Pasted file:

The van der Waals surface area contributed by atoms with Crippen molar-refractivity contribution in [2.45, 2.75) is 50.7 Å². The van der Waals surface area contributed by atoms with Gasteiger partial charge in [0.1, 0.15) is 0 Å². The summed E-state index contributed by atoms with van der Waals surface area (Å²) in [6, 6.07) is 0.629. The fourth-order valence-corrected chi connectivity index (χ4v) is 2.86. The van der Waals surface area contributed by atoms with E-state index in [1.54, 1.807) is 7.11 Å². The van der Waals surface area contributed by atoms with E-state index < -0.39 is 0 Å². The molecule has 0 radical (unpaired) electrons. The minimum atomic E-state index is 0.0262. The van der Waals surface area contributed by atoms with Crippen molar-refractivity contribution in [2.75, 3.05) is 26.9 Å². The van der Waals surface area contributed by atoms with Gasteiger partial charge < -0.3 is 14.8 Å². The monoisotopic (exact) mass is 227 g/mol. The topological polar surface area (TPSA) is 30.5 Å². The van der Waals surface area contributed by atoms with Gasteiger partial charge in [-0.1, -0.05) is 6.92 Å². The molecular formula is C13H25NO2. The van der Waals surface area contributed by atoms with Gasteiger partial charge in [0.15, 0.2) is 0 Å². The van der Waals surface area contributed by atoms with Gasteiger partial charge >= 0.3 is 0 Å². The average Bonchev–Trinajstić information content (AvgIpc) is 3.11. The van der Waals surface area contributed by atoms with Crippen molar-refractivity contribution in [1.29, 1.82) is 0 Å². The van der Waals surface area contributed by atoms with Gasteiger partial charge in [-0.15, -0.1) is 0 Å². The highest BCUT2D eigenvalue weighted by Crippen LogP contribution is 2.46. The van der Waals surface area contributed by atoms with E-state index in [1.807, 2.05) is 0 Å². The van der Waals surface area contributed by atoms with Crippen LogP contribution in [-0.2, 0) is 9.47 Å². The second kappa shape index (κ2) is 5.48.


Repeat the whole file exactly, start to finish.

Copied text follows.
The van der Waals surface area contributed by atoms with Crippen molar-refractivity contribution in [2.45, 2.75) is 50.7 Å². The van der Waals surface area contributed by atoms with Gasteiger partial charge in [0.1, 0.15) is 0 Å². The summed E-state index contributed by atoms with van der Waals surface area (Å²) in [6, 6.07) is 0.629. The fourth-order valence-corrected chi connectivity index (χ4v) is 2.86. The van der Waals surface area contributed by atoms with E-state index in [1.54, 1.807) is 7.11 Å². The van der Waals surface area contributed by atoms with E-state index < -0.39 is 0 Å². The molecule has 0 radical (unpaired) electrons. The minimum atomic E-state index is 0.0262. The van der Waals surface area contributed by atoms with Crippen molar-refractivity contribution in [2.75, 3.05) is 26.9 Å². The van der Waals surface area contributed by atoms with Gasteiger partial charge < -0.3 is 14.8 Å². The monoisotopic (exact) mass is 227 g/mol. The topological polar surface area (TPSA) is 30.5 Å². The van der Waals surface area contributed by atoms with Gasteiger partial charge in [-0.1, -0.05) is 6.92 Å². The molecular formula is C13H25NO2. The van der Waals surface area contributed by atoms with Gasteiger partial charge in [0.15, 0.2) is 0 Å². The van der Waals surface area contributed by atoms with Gasteiger partial charge >= 0.3 is 0 Å². The average Bonchev–Trinajstić information content (AvgIpc) is 3.11. The van der Waals surface area contributed by atoms with Crippen molar-refractivity contribution in [1.29, 1.82) is 0 Å². The van der Waals surface area contributed by atoms with Gasteiger partial charge in [-0.15, -0.1) is 0 Å². The highest BCUT2D eigenvalue weighted by Crippen LogP contribution is 2.46. The van der Waals surface area contributed by atoms with E-state index in [1.807, 2.05) is 0 Å². The van der Waals surface area contributed by atoms with Crippen LogP contribution in [-0.2, 0) is 9.47 Å². The second kappa shape index (κ2) is 5.48.